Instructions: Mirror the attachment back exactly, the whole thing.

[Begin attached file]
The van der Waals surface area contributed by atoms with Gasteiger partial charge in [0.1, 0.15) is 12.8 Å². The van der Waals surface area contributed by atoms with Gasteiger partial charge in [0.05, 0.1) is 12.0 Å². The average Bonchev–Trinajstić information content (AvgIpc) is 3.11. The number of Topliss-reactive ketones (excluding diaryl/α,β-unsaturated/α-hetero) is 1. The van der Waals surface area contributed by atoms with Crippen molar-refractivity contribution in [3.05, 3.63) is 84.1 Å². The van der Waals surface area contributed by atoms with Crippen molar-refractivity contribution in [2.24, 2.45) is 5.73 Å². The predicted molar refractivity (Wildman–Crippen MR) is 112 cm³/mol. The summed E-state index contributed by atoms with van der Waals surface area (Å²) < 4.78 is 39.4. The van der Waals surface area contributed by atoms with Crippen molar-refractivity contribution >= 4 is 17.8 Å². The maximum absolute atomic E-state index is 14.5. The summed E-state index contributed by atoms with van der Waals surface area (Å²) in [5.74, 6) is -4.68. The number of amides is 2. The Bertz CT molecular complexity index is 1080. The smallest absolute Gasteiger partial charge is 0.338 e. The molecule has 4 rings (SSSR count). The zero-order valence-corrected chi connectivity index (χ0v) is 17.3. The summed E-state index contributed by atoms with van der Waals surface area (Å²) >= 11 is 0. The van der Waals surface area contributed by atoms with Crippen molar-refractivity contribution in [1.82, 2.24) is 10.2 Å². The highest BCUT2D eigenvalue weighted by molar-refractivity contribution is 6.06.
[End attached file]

The van der Waals surface area contributed by atoms with Gasteiger partial charge in [0.1, 0.15) is 12.8 Å². The van der Waals surface area contributed by atoms with Gasteiger partial charge in [0.05, 0.1) is 12.0 Å². The average Bonchev–Trinajstić information content (AvgIpc) is 3.11. The number of Topliss-reactive ketones (excluding diaryl/α,β-unsaturated/α-hetero) is 1. The van der Waals surface area contributed by atoms with Crippen molar-refractivity contribution in [3.05, 3.63) is 84.1 Å². The van der Waals surface area contributed by atoms with Crippen molar-refractivity contribution in [2.24, 2.45) is 5.73 Å². The predicted molar refractivity (Wildman–Crippen MR) is 112 cm³/mol. The summed E-state index contributed by atoms with van der Waals surface area (Å²) < 4.78 is 39.4. The van der Waals surface area contributed by atoms with Crippen molar-refractivity contribution >= 4 is 17.8 Å². The maximum absolute atomic E-state index is 14.5. The summed E-state index contributed by atoms with van der Waals surface area (Å²) in [5.74, 6) is -4.68. The number of amides is 2. The Bertz CT molecular complexity index is 1080. The smallest absolute Gasteiger partial charge is 0.338 e. The molecule has 4 rings (SSSR count). The zero-order valence-corrected chi connectivity index (χ0v) is 17.3. The summed E-state index contributed by atoms with van der Waals surface area (Å²) >= 11 is 0. The van der Waals surface area contributed by atoms with Crippen molar-refractivity contribution in [1.82, 2.24) is 10.2 Å². The highest BCUT2D eigenvalue weighted by molar-refractivity contribution is 6.06.